Pistachio give-and-go pesto combo

Other words or phrases that rhyme with pistachio: dough, banjo, big toe, sloppy joe, quid pro quo, water buffalo, Microsoft Visual Studio.

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Read Time: 6 minutes

What is this sandwich?

The title of this blog post is nonsensical but the concept for this sandwich came from the fact that I was planning to take a short vacation and I needed to create a simple sandwich to document with photos and video with limited time. My initial thoughts started with Mortadella because I was recently reminded of a video about one of Anthony Bourdain’s favorite sandwiches. From Mortadella I started thinking about pistachios.

My household includes big pistachio fans, and we often have some in the pantry for snacks. Cashews are my number one nut, but pistachios are a close second. Pistachios and cashews are also among the healthier nut options that are supposed to help boost heart health and other things that you can learn about elsewhere. I’m not a nutritionist. I’m just a sandwich guy.

Pistachios aren’t pretty and pistachios are expensive, but pistachios are also really tasty.

This sandwich turns a pistachio sauce into the main event that is paired with creamy cheese, more chopped pistachios, and some Italian Bologna tossed in just for fun.

My original idea was to sear and crisp up the Mortadella, make a pistachio pesto, and use mozzarella as the cheese/creamy ingredient. On the morning that I was buying the ingredients—after I had started the dough for some simple buns—I was doing some “mortadella + pistachio” googling and I learned about All’Antico Vinaio and the Mortadella sandwich they make.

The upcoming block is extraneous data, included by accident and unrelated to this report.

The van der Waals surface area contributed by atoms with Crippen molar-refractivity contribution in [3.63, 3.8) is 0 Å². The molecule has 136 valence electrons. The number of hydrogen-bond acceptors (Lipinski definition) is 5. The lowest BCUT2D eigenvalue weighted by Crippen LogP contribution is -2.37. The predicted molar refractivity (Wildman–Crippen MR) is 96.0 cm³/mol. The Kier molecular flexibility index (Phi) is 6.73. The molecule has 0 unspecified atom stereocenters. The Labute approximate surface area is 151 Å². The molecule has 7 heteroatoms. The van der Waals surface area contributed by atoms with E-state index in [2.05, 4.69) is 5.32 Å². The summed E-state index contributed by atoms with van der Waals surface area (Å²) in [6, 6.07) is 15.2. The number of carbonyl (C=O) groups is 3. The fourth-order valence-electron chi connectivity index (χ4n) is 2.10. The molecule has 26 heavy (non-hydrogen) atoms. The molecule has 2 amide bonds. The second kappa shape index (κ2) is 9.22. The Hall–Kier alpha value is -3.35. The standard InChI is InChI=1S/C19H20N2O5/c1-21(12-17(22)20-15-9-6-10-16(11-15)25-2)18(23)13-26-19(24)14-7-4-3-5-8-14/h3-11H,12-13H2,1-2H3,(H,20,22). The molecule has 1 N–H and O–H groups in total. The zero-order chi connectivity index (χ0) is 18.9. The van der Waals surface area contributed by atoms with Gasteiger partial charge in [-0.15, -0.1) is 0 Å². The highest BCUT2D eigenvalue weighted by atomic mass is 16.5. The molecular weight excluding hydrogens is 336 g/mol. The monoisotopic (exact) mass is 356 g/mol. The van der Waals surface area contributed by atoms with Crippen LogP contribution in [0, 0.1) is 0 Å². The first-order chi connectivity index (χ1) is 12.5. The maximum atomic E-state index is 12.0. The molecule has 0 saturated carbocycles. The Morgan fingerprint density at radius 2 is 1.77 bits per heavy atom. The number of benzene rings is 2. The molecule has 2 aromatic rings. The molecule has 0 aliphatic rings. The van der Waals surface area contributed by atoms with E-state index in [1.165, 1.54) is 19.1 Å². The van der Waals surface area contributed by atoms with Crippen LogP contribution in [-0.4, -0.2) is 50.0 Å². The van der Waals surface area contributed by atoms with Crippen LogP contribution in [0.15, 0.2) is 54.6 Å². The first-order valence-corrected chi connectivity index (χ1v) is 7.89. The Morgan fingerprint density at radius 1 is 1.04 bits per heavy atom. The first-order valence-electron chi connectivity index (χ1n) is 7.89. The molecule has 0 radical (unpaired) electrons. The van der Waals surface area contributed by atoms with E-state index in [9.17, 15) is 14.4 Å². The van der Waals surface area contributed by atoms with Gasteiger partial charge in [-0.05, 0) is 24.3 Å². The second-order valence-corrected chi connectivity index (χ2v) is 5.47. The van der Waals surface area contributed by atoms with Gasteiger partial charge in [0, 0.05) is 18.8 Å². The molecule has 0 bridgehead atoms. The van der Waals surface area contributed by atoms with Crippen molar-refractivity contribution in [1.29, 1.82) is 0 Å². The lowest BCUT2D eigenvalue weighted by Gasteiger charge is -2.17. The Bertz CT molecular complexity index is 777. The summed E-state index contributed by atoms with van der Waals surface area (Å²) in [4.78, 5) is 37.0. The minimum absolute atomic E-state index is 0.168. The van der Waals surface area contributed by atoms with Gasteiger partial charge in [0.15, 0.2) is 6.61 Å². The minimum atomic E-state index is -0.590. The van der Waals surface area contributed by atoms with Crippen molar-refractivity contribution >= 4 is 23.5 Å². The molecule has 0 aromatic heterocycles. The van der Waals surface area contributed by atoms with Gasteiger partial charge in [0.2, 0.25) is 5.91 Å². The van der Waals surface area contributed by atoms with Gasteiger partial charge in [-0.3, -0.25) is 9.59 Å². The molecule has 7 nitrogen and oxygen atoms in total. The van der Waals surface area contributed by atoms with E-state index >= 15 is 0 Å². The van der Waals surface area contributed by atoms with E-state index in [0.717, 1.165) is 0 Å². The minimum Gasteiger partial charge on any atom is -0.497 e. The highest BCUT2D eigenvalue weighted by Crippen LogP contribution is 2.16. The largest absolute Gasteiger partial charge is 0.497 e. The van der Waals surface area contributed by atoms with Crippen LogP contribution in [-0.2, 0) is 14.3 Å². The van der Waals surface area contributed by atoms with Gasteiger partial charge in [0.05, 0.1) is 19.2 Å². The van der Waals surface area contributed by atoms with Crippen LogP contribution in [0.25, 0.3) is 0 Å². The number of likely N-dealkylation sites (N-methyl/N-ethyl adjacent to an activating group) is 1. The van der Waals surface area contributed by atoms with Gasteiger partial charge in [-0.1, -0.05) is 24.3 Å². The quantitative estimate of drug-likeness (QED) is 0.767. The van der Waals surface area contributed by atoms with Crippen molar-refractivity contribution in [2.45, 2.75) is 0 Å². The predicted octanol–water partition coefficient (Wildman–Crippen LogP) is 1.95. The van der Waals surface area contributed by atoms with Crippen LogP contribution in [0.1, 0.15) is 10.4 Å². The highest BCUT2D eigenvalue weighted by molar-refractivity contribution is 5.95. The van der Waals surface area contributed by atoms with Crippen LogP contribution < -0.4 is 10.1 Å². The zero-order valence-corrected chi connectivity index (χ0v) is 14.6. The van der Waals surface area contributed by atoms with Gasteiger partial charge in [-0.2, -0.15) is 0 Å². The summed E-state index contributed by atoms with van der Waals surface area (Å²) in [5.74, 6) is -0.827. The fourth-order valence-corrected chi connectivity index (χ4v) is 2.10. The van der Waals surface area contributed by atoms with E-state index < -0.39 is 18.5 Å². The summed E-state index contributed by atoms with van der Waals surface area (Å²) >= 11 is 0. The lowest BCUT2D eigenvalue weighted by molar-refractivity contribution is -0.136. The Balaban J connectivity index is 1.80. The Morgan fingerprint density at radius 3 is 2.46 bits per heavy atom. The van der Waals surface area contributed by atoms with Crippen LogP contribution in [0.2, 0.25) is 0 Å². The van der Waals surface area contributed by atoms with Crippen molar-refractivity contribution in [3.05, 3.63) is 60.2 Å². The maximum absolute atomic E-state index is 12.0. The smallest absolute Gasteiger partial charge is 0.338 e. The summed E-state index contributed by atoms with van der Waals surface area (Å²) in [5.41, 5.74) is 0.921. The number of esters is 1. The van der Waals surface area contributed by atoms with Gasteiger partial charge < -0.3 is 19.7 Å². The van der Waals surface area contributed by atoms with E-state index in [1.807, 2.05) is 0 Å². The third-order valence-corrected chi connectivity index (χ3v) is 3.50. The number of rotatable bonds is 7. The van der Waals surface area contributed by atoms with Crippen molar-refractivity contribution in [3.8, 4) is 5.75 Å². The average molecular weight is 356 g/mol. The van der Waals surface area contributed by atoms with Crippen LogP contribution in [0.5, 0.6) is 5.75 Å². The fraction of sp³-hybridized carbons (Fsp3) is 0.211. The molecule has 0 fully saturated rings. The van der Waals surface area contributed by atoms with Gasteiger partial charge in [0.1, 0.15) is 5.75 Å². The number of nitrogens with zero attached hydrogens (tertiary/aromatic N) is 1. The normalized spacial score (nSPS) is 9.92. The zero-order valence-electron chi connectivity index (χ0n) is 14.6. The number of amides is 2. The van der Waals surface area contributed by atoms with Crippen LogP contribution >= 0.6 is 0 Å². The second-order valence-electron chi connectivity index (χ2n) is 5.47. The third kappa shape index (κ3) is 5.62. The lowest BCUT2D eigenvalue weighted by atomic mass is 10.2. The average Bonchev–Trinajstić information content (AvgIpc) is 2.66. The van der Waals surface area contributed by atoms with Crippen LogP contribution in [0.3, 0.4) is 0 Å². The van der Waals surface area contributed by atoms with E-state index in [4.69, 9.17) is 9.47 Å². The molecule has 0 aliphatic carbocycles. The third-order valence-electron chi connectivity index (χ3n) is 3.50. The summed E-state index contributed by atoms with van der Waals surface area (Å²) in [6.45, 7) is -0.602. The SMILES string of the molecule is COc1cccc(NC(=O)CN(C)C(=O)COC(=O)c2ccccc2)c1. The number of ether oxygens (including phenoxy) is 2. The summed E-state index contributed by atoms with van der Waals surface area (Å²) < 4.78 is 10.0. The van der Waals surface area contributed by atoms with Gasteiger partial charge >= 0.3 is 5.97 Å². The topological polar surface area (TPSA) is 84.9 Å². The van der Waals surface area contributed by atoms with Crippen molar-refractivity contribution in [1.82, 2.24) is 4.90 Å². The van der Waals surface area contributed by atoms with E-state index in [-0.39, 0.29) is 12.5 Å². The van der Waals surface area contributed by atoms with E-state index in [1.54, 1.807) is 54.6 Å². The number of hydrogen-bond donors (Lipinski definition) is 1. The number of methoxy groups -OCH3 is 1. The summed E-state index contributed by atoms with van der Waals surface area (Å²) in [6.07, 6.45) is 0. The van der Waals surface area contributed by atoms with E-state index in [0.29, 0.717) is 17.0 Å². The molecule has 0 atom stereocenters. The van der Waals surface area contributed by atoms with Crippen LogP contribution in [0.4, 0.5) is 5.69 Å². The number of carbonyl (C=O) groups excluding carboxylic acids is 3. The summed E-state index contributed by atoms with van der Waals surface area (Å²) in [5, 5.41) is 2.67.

I made a video/reel of the making of this sandwich that you can watch on Instagram.

What is All’Antico Vinaio?

All’Antico Vinaio started as a sandwich counter with a small wine bar in Florence, Italy in 1989. The name All’Antico Vinaio translates roughly to “at the ancient vintner” with the word “vintner” meaning a person who makes or sells wine. So, their original goal seems to have been a wine bar focused on older/aged wines with a few sandwich options as well.

Along the way, All’Antico Vinaio has become very popular for its sandwiches and has expanded into a chain of restaurants that have spread to large cities like Las Vegas and New York City.

Just a heads up, the bread I used is nothing at all like the bread that All’Antico Vinaio uses because I didn’t really start with the plan to make that exact sandwich. Maybe one day I will create a more copycat version, but for now, I chose buns because buns are awesome.

Screenshot from an All’Antico Vinaio menu showing their Mortadella and pistachio sandwich.

Another Mortadella and pistachio idea